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Steve Long Transferred to Al Wathba Prison Where Family Fears "He Will Die"

Steve's sister Clare is afraid he will "die in prison" after seeing the state of him in custody.

Steve Long, the British veteran and paramedic whose background working with bomb disposal units caused him to have a mental breakdown in Abu Dhabi airport last month, telling staff he believed there was a bomb on the plane, has been transferred from psychiatric hospital to prison. His family fear his mental state will worsen, “I’m afraid he will die in prison,” his sister Clare said yesterday.

Further details have emerged about both the incident that led to his arrest, as well as the mistreatment he suffered at the hands of police. “Steve was hallucinating and believed he was back in the military,” Clare explained, “We were trying to get him home to Manchester because friends said he had been displaying signs of a breakdown. We wanted to get him to hospital as soon as possible.

Notorious Al Wathba Prison where Steve is being held

When Long told airport staff that he feared there was an explosive on the plane, apparently there was disagreement as to whether or not police should be summoned, with staff initially recognising that Long was suffering a psychotic episode. Supervisors at Etihad Airlines, however brought in police, and Long was immediately arrested and taken into custody, where he was unable to drink or eat due to his mental state. He was denied medication, unless he agreed to “confess”.

Clare and Long’s new bride, Heloise, flew to the UAE the day after his arrest. When they were finally allowed to visit him, he was too weak and in too much pain to stand up without being held by two guards. Steve’s wife and sister pleaded with the police to take Steve to hospital. Radha Stirling, CEO and Founder of Detained in Dubai commented, “Steve has been carrying trauma from his time working with bomb disposal units in the military, and while he was in the UAE he witnessed a number of drone attacks carried out by Houthi rebels in Yemen in retaliation for the Emirates’ role in the ongoing conflict there. These attacks triggered a severe PTSD reaction for Steve, and he spiralled into a manic state, imagining that he was back in the armed services and in a war zone. In his mind, he was alerting the airport staff about a possible bomb out of a sense of duty and caution. However, when police became involved, they treated Steve like a terrorist, shackling him, denying him access to not only medication, but food and water, as well as not allowing him to call the British embassy or his family. He was told that he would only be given food and water once he ‘confessed’. When he was taken to hospital, he was found to be suffering from severe dehydration and rhabdomyolysis. Doctors quickly recognised that he was in the midst of a mental breakdown and transferred him to the psychiatric ward where he has been improving under antipsychotic medication.”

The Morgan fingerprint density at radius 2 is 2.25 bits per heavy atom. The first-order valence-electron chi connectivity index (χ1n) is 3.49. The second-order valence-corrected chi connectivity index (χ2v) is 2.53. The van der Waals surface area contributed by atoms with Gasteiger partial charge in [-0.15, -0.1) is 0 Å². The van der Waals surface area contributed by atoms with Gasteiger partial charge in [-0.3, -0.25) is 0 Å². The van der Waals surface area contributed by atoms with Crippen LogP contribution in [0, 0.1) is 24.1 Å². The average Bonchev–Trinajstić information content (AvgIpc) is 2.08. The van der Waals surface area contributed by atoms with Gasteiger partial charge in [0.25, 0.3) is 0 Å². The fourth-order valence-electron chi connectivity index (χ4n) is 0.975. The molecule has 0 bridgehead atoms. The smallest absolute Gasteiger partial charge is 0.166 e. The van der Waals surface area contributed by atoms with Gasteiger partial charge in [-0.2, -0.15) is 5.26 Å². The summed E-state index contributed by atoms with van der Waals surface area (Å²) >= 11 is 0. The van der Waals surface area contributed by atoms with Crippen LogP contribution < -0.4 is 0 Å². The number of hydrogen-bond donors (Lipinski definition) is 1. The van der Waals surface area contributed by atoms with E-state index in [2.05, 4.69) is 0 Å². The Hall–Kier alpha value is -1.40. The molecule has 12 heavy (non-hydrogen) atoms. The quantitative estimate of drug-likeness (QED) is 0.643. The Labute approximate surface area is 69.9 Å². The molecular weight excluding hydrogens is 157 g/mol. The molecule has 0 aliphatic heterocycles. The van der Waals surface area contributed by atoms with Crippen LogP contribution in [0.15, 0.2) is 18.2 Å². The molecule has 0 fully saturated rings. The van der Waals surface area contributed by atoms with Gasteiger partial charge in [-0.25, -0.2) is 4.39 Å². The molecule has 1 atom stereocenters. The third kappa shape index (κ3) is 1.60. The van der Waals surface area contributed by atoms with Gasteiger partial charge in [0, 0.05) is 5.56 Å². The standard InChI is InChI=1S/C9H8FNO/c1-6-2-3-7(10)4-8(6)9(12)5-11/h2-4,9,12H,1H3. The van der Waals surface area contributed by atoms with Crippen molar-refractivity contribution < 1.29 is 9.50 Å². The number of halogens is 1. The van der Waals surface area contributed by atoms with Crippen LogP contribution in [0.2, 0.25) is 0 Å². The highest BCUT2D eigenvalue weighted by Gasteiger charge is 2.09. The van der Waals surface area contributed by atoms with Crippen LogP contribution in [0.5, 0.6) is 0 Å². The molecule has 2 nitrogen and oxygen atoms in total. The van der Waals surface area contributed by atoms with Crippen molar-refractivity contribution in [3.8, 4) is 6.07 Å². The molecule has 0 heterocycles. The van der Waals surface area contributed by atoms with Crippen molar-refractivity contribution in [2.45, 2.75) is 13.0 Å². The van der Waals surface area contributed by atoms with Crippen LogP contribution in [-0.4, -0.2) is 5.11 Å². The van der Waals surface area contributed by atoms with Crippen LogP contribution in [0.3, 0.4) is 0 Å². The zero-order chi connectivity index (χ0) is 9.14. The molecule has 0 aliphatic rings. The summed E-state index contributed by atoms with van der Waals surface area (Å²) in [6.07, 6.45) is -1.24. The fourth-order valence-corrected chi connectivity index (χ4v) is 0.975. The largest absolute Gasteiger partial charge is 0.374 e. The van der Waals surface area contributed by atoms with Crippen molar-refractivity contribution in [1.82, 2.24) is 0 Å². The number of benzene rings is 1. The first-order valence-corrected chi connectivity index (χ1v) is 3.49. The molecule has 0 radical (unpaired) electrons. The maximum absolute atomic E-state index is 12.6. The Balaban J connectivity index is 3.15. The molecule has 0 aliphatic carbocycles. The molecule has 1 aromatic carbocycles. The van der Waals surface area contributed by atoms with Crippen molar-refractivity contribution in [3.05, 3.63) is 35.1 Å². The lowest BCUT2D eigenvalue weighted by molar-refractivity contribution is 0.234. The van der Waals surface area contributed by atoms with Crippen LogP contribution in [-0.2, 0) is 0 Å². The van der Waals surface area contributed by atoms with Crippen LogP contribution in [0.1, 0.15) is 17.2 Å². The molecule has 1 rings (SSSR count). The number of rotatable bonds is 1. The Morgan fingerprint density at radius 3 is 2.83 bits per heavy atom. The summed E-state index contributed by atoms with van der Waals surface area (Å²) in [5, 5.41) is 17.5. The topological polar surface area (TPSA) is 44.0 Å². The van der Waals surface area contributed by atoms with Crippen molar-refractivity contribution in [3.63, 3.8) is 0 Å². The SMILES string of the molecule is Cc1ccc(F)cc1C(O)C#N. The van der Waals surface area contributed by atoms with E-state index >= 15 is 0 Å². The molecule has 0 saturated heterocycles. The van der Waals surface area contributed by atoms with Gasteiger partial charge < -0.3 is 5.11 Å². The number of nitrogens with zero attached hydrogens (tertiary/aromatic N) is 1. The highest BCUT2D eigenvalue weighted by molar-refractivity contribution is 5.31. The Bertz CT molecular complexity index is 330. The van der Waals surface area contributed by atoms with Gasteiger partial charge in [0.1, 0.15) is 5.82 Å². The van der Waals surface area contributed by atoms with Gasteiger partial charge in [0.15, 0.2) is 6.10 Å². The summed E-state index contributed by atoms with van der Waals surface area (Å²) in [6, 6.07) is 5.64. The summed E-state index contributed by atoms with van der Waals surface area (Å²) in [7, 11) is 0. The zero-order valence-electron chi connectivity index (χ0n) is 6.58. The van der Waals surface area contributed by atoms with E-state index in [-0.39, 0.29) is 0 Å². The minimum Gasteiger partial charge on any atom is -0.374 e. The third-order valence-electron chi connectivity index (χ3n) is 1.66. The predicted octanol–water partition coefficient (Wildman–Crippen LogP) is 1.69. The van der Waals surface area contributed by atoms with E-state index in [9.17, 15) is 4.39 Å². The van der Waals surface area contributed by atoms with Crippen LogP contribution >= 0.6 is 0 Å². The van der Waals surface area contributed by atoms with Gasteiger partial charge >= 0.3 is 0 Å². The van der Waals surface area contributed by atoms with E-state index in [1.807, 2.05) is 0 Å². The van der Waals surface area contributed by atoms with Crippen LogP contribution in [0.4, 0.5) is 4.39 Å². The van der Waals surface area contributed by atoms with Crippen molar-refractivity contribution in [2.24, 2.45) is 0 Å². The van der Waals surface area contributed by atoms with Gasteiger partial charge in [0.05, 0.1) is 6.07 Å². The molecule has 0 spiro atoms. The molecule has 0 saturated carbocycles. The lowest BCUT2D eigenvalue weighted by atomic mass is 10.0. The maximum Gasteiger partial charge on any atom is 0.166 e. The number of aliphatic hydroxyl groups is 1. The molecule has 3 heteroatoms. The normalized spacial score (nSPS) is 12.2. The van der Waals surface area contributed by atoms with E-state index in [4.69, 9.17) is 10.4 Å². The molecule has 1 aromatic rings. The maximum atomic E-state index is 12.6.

Steve's wife Heloise was only able to see him momentarily in Abu Dhabi before he was whisked away.

Despite having attended his court hearings from the psychiatric ward via mobile link, Long was sentenced to a fine of £103,000; if he cannot pay the fine, he will serve 13 years in prison.

Airport staff recognised that Steve was having a breakdown, police knew it, the judge knew it,” Stirling explained, “Yet they all decided to treat him like a criminal. The British embassy knows that Steve will not receive medical or psychiatric treatment in prison, and his condition will only deteriorate. He is in urgent need of treatment, which is exactly why his family arranged for him to fly home from his holiday early. We are enormously worried about how he will cope in the harsh conditions now that he has been transferred to jail. Abuse in the UAE prison system is rampant and well-documented, he is in danger both from guards and fellow inmates. His psychological state is already fragile, and once his medication runs out, we fear he will suffer an even worse mental breakdown.

Stirling said that her organisation has contacted Long’s local MP, the FCDO, the British embassy, and Etihad Airlines to try to resolve the case and secure his immediate release. “We understand the alarm and disruption caused by Steve’s breakdown, but he is a victim here,” She said, “He has spent years in the most stressful and intense situations imaginable, and has seen horrific carnage; it has taken a terrible toll on him and he needs help. When he reported his concerns to staff at the airport, he was doing what any good soldier would do, and what Steve has spent his life doing – trying to save lives. He does not deserve to be punished for cracking under the compounded pressure of years of traumatic service to his country. We are asking the UAE to demonstrate compassion and understanding in this case, and let Steve come home to his family, and receive the treatment he needs.



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